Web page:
The following is an excerpt from Richard Russell's Dow Theory Letters
Two days ago, amid all the low volume and sluggishness, the Transports gave us just a hint of something hopeful. It was a breakout of the declining trendline, as you can see on the chart. The Transports have been the laggers all year, and it seemed as though if the Industrials closed above their May peak, the Transports would not confirm. Now with this little upside breakout, the Transports are giving us a ray of hope. Maybe, just maybe, the Transports will add on a few more point, and get in the game.
Below, the Industrials are now very close to their May 1st peak of 13,279.32.
Bond buyers in a death-grip. Below is the yield on the bellwether 10-year T-note. Investors looking for safety have been piling into US Treasuries, even though it cost them, since they were receiving negative yields. It was one of the biggest bond bubbles in history. But now, it seems that the fun's over. The yield on the bellwether 10-year note is spurting higher as you can see on the daily chart below. As investors flee the notes and bonds, the yields (which are inverse to the price) head higher. The drop in bonds is going to cost investors billions in losses. If this keeps up, the Treasuries could become competitive with equities, something else for the stock market to worry about.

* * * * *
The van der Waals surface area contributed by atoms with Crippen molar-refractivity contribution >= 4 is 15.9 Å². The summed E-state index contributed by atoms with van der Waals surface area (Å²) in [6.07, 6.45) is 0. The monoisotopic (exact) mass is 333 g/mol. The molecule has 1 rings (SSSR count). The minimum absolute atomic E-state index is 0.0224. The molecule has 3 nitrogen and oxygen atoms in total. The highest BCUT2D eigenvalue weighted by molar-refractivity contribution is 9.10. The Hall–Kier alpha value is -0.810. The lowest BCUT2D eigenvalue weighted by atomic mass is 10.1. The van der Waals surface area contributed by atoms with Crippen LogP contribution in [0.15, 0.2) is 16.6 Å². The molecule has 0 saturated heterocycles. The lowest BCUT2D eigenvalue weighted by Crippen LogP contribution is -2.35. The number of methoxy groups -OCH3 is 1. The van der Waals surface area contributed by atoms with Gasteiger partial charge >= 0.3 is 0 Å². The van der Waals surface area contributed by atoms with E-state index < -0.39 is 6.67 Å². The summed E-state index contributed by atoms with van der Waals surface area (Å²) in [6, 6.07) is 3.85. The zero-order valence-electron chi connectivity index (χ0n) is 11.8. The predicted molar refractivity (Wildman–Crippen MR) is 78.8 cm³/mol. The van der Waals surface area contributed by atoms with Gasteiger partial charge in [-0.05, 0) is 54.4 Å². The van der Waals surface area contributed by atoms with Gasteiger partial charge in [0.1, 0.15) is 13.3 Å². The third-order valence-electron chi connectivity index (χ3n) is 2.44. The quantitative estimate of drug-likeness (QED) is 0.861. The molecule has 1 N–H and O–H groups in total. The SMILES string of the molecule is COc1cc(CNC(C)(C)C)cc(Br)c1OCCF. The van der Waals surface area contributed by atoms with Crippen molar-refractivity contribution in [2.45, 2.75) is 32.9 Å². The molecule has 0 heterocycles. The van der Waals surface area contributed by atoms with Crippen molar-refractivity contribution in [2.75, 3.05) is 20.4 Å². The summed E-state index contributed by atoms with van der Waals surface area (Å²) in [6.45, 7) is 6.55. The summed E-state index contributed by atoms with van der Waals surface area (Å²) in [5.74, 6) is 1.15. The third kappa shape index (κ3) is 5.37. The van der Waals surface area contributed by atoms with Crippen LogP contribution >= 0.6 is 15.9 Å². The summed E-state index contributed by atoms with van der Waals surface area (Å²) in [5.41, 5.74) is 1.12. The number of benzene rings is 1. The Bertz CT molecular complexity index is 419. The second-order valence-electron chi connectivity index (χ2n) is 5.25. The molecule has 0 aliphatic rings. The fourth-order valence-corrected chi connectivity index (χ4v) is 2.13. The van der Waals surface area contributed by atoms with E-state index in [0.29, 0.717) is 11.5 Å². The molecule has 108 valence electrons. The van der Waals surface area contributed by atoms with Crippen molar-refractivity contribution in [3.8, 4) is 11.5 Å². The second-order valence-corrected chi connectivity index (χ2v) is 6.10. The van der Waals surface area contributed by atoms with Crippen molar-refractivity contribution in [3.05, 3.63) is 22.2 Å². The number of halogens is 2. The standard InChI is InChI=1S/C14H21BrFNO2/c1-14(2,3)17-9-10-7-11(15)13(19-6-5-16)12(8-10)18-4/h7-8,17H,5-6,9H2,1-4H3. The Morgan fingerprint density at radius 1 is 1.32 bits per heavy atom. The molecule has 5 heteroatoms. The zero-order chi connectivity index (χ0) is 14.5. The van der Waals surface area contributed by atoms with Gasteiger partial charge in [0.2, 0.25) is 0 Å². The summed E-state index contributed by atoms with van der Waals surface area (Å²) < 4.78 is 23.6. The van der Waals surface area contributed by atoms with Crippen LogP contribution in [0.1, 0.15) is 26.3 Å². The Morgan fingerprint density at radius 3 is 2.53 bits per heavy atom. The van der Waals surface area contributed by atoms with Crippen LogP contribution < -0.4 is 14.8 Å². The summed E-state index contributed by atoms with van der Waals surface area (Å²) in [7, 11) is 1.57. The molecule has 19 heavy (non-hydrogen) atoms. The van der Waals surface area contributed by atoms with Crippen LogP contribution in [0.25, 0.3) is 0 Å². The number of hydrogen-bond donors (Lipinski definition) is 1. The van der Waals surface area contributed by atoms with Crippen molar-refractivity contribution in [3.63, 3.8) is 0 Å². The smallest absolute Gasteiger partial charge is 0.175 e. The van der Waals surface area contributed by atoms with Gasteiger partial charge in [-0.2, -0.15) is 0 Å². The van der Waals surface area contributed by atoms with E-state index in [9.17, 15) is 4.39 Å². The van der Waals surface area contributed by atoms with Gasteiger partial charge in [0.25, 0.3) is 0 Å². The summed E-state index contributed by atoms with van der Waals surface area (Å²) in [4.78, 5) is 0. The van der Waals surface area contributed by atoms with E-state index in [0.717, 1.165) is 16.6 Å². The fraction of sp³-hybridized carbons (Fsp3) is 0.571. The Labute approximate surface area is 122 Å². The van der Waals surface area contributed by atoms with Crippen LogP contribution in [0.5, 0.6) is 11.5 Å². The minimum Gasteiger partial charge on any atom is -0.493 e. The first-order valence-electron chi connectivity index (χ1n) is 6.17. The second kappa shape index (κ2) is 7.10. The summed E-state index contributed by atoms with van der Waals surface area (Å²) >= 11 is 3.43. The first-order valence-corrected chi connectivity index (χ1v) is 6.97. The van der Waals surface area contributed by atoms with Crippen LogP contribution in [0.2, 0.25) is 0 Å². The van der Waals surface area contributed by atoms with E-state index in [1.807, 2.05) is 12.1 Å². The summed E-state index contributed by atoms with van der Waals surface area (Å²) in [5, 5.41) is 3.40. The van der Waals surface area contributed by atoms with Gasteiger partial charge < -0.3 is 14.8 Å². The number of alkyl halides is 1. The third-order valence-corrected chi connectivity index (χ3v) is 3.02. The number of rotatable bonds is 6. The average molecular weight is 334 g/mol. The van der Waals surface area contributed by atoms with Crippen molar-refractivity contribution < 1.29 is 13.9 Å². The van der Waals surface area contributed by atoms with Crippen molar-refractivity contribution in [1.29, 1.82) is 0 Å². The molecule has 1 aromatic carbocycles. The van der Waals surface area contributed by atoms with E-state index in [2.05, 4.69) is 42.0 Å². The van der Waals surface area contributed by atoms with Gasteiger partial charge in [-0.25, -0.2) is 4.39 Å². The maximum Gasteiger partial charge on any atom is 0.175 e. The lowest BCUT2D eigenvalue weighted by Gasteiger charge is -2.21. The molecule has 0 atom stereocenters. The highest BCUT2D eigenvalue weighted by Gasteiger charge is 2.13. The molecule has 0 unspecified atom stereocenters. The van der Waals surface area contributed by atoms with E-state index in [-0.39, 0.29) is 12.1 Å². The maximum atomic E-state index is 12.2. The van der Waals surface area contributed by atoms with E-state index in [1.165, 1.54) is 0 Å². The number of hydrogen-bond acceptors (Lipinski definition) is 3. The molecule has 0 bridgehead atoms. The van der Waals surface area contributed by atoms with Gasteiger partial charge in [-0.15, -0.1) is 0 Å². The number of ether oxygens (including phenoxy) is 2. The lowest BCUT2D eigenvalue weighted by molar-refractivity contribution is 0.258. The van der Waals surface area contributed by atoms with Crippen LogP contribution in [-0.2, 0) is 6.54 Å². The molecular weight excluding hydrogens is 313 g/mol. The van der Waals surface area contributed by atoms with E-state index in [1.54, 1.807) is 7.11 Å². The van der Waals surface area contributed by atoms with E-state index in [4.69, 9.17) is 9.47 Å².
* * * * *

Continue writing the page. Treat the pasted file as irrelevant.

Below, the new GDOW is fast becoming a favorite of mine. It's a D-J Industrial Average (150 blue chip stocks) for the whole world. GDOW has now rallied above both its 50-day and 200-day MAs, which is a bullish signal.
So what's happening? The Dow is almost at its May peak -- GDOW is looking better, the no-yield (bought for safety) bonds are getting whacked. Is the future of the whole world becoming brighter? Is it morning on the planet earth?
I still want to see what happens if the Dow closes alone above 13,279,32. As I write, the D-J Transports are still over 100 points below their May peak of 5285.97. Below is a one-year chart of the D-J Transports.
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